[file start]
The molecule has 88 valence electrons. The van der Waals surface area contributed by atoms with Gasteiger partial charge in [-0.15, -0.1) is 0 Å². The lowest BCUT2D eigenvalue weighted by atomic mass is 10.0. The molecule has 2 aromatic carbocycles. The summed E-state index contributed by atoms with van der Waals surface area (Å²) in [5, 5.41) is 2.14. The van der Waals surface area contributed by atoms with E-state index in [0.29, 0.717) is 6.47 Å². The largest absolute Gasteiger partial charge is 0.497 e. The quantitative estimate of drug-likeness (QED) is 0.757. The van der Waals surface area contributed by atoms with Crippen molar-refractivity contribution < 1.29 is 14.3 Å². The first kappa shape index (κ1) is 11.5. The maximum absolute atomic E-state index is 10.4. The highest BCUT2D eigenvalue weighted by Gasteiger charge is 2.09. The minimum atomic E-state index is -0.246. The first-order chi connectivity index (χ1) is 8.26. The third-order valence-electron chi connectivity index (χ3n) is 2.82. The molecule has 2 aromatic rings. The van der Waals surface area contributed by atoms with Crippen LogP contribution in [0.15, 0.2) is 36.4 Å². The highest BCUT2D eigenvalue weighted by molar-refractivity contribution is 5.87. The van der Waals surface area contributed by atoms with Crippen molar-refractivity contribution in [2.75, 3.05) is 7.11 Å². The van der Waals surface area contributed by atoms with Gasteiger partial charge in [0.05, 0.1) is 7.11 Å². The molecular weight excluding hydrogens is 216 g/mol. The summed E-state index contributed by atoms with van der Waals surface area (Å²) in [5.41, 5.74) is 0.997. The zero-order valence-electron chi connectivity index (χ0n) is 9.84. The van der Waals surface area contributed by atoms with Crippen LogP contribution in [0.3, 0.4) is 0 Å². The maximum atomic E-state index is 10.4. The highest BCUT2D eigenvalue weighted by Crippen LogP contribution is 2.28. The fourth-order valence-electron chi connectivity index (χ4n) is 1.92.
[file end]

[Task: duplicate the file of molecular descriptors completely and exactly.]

The molecule has 88 valence electrons. The van der Waals surface area contributed by atoms with Gasteiger partial charge in [-0.15, -0.1) is 0 Å². The lowest BCUT2D eigenvalue weighted by atomic mass is 10.0. The molecule has 2 aromatic carbocycles. The summed E-state index contributed by atoms with van der Waals surface area (Å²) in [5, 5.41) is 2.14. The van der Waals surface area contributed by atoms with E-state index in [0.29, 0.717) is 6.47 Å². The largest absolute Gasteiger partial charge is 0.497 e. The quantitative estimate of drug-likeness (QED) is 0.757. The van der Waals surface area contributed by atoms with Crippen molar-refractivity contribution < 1.29 is 14.3 Å². The first kappa shape index (κ1) is 11.5. The maximum absolute atomic E-state index is 10.4. The highest BCUT2D eigenvalue weighted by Gasteiger charge is 2.09. The minimum atomic E-state index is -0.246. The first-order chi connectivity index (χ1) is 8.26. The third-order valence-electron chi connectivity index (χ3n) is 2.82. The molecule has 2 aromatic rings. The van der Waals surface area contributed by atoms with Crippen LogP contribution in [0.15, 0.2) is 36.4 Å². The highest BCUT2D eigenvalue weighted by molar-refractivity contribution is 5.87. The van der Waals surface area contributed by atoms with Crippen molar-refractivity contribution in [2.75, 3.05) is 7.11 Å². The van der Waals surface area contributed by atoms with Gasteiger partial charge in [0.05, 0.1) is 7.11 Å². The molecular weight excluding hydrogens is 216 g/mol. The summed E-state index contributed by atoms with van der Waals surface area (Å²) in [5.41, 5.74) is 0.997. The zero-order valence-electron chi connectivity index (χ0n) is 9.84. The van der Waals surface area contributed by atoms with Crippen LogP contribution in [0.3, 0.4) is 0 Å². The maximum atomic E-state index is 10.4. The highest BCUT2D eigenvalue weighted by Crippen LogP contribution is 2.28. The fourth-order valence-electron chi connectivity index (χ4n) is 1.92.